Themes in Your Writing

I was reading over TeacherWriter’s blogpost about themes in writing, and I thought I’d share some themes I’ve seen in mine. Now, they aren’t in everything I write I believe, but they do show up pretty often.

Dreams

Dreaming by MooBob42@Flickr

Dreaming

Dreams are a big one. You know how J.K. Rowling considered Hermoine as a character of herself within the Harry Potter series? You know, always trying to keep Ron and Harry out of trouble, but always very nerdy, bookish, and knows the trick to get out of said trouble? That’s how dreams typically work in my piece. Sometimes they’re a clue to the dreamer about what’s really going on, sometimes its divulging an underlying fear of theirs, and sometimes its just a wacky acid trip that makes little to no sense. But they’re my way of telling an important plot point in an indirect manner. Sometimes the reader understands the point before the dreamer does, and sometimes there’s no point at all. Still you get to share in the dreamer’s experience and try to pull it apart.

Many of my story inspirations come from dreams I had. The basic premise that began Suzie’s Nightmare was based on a dream I had about what I was scared of as a kid. Its amazing how the world can be turned upside-down in a dream, but you still have to return to reality afterwards.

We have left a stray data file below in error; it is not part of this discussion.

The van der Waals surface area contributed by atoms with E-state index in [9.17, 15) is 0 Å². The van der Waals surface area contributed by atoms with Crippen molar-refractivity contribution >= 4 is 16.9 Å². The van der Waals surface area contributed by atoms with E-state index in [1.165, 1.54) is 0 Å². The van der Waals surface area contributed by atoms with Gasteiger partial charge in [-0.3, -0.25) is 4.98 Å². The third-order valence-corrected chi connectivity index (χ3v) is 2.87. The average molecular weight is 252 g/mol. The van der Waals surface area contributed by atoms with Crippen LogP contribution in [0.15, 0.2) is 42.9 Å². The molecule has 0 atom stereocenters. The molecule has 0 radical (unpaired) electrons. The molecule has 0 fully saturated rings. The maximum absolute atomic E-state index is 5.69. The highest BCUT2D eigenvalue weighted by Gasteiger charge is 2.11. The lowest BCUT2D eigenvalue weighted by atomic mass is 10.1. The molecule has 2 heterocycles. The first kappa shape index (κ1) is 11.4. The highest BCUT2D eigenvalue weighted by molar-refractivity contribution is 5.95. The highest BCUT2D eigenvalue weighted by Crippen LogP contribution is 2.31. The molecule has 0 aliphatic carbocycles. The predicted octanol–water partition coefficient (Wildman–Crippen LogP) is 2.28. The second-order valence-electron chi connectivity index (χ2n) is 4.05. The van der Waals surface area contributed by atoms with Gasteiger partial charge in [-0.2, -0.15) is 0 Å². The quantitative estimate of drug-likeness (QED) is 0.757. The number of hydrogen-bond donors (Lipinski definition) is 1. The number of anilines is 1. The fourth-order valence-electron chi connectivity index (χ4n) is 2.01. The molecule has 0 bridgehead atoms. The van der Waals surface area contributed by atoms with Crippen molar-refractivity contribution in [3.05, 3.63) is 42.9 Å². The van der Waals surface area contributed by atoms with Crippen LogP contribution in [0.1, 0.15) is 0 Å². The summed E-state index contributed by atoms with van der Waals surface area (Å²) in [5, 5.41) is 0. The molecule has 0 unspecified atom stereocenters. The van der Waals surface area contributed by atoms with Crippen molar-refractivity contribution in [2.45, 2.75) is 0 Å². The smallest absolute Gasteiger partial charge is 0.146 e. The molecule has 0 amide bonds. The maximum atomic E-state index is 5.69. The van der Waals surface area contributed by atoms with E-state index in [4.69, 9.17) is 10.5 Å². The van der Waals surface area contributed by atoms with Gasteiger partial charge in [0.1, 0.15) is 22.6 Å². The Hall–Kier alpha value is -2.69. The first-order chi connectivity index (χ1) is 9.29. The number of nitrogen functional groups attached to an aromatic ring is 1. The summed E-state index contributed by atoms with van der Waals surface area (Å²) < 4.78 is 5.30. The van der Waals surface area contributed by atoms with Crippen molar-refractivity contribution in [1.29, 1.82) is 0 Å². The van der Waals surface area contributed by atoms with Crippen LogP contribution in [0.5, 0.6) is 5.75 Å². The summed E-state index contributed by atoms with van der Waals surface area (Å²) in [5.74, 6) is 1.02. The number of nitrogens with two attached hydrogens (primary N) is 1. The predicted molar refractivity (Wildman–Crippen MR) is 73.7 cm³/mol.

Mirrored by David Reeves @ Flickr

Mirrored by David Reeves @ Flickr

Lies

Falsities, deception, misdirection, these things play a huge role in my stories. Sometimes they’re the main theme of the piece. This has burned me many times in the past, so its only natural that it comes out to play as a major force within my stories. Sometimes its one of the main forces that are urging the protagonist forward, and sometimes they’re the ones that are being fooled.

Either way, lies and deception play a major part. And its oh so much fun to see how characters react when they realize they’ve been duped. If you’re looking for something to make your character do a 180, that’s definitely a nice piece to keep handy in your toolkit.

What kind of themes do you all have in your writing? And branching off of that, what other items do you like to keep handy in your toolkit? “Break in case of story emergency,” what would you store there?

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2 thoughts on “Themes in Your Writing

  1. Very true! I think most writers would agree that without their subconsciousness, writing would be an even more difficult feat.

    I really enjoy reading on your posts at Teacherwriter whenever I get the chance. They always make me introspective. Thanks for dropping by!

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